Dos Santos et al. (2018) proposed applying the transmuted log-logistic (TLL) model, which is a generalization of the log–logistic model, in a Bayesian context. The log–logistic model has been used as it is simple and has a unimodal hazard rate, an important characteristic in survival analysis. Additionally, the TLL model was formulated by using the quadratic transmutation map, which is a simple way of derivating new distributions, and it adds a new parameter, where one introduces a skewness in the new distribution and preserves the moments of the baseline model. The Bayesian model was formulated by using the half-Cauchy prior, which is an alternative prior to an inverse Gamma distribution. In order to fit the model, a real dataset, which consisted of the time up to first calving of the polled Tabapua race, was used. Finally, after the model was fitted, an influential analysis was made and excluded only observations (influential points), so that the re-estimated model could fit the data better.
Ghosh (2017) considered a new modified class of FGM (Farlie–Gumbel–Morgenstern) bivariate copula for constructing several different bivariate Kumaraswamy type copulas and discussed their structural properties including dependence structures. A copula is a useful tool for constructing bivariate and/or multivariate distributions. It was established that the construction of bivariate distributions by this method allowed for greater flexibility in the values of the Spearman’s correlation coefficient, ρ, and Kendall’s τ.
Klebanov and Roozegar (2018) modified the classical Stieltjes transform in such a way as to generalize both Stieltjes and Fourier transforms. This transform allows the introduction of new classes of commutative and non-commutative generalized convolutions. A particular case of such a convolution for degenerate distributions appears to be the Wigner semicircle distribution.


This research received no external funding.

Conflicts of Interest

The authors declare no conflicts of interest.


  1. Altun, Emrah, Huseyin Tatlidil, Gamze Ozel, and Saralees Nadarajah. 2018. Does the Assumption on Innovation Process Play an Important Role for Filtered Historical Simulation Model? Journal of Risk Financial Management 11: 7. [Google Scholar] [CrossRef][Green Version]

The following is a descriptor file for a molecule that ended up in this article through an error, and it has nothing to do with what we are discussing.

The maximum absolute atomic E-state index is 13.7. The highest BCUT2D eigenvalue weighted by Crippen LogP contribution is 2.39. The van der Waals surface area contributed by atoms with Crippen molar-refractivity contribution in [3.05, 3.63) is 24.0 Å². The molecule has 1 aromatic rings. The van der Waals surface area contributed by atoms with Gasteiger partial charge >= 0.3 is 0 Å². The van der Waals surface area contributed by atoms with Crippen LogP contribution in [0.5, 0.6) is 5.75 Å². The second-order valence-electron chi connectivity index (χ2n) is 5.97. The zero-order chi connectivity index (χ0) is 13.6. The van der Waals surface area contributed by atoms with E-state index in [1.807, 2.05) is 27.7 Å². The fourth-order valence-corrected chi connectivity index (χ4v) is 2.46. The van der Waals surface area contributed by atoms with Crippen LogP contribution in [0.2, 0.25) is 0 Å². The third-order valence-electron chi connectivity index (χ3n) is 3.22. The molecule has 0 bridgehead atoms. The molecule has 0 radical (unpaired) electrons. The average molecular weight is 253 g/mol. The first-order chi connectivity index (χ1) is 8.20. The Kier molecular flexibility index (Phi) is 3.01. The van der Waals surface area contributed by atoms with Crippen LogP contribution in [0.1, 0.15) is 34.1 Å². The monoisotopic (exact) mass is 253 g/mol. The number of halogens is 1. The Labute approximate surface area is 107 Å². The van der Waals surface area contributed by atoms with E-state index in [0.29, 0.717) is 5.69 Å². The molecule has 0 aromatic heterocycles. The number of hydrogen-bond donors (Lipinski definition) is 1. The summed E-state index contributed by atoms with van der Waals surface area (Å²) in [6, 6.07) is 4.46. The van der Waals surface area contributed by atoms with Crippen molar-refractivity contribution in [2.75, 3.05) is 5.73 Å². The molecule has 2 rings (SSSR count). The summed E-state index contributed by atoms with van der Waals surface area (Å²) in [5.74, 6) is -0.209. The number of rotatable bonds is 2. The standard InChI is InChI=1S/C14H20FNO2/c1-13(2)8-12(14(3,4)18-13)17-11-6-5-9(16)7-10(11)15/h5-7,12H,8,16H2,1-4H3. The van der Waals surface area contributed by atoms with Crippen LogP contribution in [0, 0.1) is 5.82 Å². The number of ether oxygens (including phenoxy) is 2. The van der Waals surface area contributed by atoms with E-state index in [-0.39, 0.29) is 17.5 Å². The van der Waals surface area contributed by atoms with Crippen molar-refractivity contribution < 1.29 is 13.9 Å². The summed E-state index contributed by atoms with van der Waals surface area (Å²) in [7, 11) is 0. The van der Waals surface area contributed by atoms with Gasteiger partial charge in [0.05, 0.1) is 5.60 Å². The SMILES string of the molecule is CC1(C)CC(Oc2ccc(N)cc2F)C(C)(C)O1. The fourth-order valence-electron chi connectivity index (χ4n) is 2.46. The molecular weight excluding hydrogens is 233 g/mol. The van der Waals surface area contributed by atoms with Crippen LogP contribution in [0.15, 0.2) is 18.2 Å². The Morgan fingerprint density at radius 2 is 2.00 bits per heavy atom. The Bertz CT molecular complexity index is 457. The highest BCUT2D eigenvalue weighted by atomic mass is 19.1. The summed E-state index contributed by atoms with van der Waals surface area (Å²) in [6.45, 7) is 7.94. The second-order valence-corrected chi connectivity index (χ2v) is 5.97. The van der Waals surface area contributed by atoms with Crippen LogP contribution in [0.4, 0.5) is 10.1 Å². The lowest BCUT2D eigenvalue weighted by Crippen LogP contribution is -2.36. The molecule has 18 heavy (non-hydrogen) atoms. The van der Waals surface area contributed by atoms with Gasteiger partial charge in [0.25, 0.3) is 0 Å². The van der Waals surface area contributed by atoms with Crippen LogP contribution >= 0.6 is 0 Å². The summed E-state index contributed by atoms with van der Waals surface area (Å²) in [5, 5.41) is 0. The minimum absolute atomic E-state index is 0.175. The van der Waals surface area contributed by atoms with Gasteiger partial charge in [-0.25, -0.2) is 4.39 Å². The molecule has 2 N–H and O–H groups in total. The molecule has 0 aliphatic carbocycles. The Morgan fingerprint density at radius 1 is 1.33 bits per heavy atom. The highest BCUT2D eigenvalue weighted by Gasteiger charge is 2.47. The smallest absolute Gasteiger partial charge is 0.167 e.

2. Barone-Adesi, Giovanni, Kostas Giannopoulos, and Les Vosper. 1999. VaR without correlations for portfolios of derivative securities. Journal of Futures Markets 19: 583–602. [Google Scholar] [CrossRef]
  3. Chu, Jeffrey, Stephen Chan, Saralees Nadarajah, and Joerg Osterrieder. 2017. GARCH Modelling of Cryptocurrencies. Journal of Risk Financial Management 10: 17. [Google Scholar] [CrossRef]
  4. D’Andrea, Amanda, Ricardo Rocha, Vera Tomazella, and Francisco Louzada. 2018. Negative Binomial Kumaraswamy-G Cure Rate Regression Model. Journal of Risk Financial Management 11: 6. [Google Scholar] [CrossRef][Green Version]
  5. Dos Santos, Carlos A., Daniele C. T. Granzotto, Vera L. D. Tomazella, and Francisco Louzada. 2018. Hierarchical Transmuted Log-Logistic Model: A Subjective Bayesian Analysis. Journal of Risk Financial Management 11: 13. [Google Scholar] [CrossRef][Green Version]
  6. Ghitany, Mohamed E., Emilio Gómez-Déniz, and Saralees Nadarajah. 2018. A New Generalization of the Pareto Distribution and Its Application to Insurance Data. Journal of Risk Financial Management 11: 10. [Google Scholar] [CrossRef][Green Version]
  7. Ghosh, Indranil. 2017. Bivariate Kumaraswamy Models via Modified FGM Copulas: Properties and Applications. Journal of Risk Financial Management 10: 19. [Google Scholar] [CrossRef][Green Version]
  8. Klebanov, Lev B., and Rasool Roozegar. 2018. Modified Stieltjes Transform and Generalized Convolutions of Probability Distributions. Journal of Risk Financial Management 11: 5. [Google Scholar] [CrossRef][Green Version]
  9. Korkmaz, Mustafa Ç., Emrah Altun, Haitham M. Yousof, Ahmed Z. Afify, and Saralees Nadarajah. 2018. The Burr X Pareto Distribution: Properties, Applications and VaR Estimation. Journal of Risk Financial Management 11: 1. [Google Scholar] [CrossRef][Green Version]

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MDPI and ACS Style

Chan, S.; Nadarajah, S. Extreme Values and Financial Risk. J. Risk Financial Manag. 2020, 13, 32.

AMA Style

Chan S, Nadarajah S. Extreme Values and Financial Risk. Journal of Risk and Financial Management. 2020; 13(2):32.

Chicago/Turabian Style

Chan, Stephen, and Saralees Nadarajah. 2020. "Extreme Values and Financial Risk" Journal of Risk and Financial Management 13, no. 2: 32.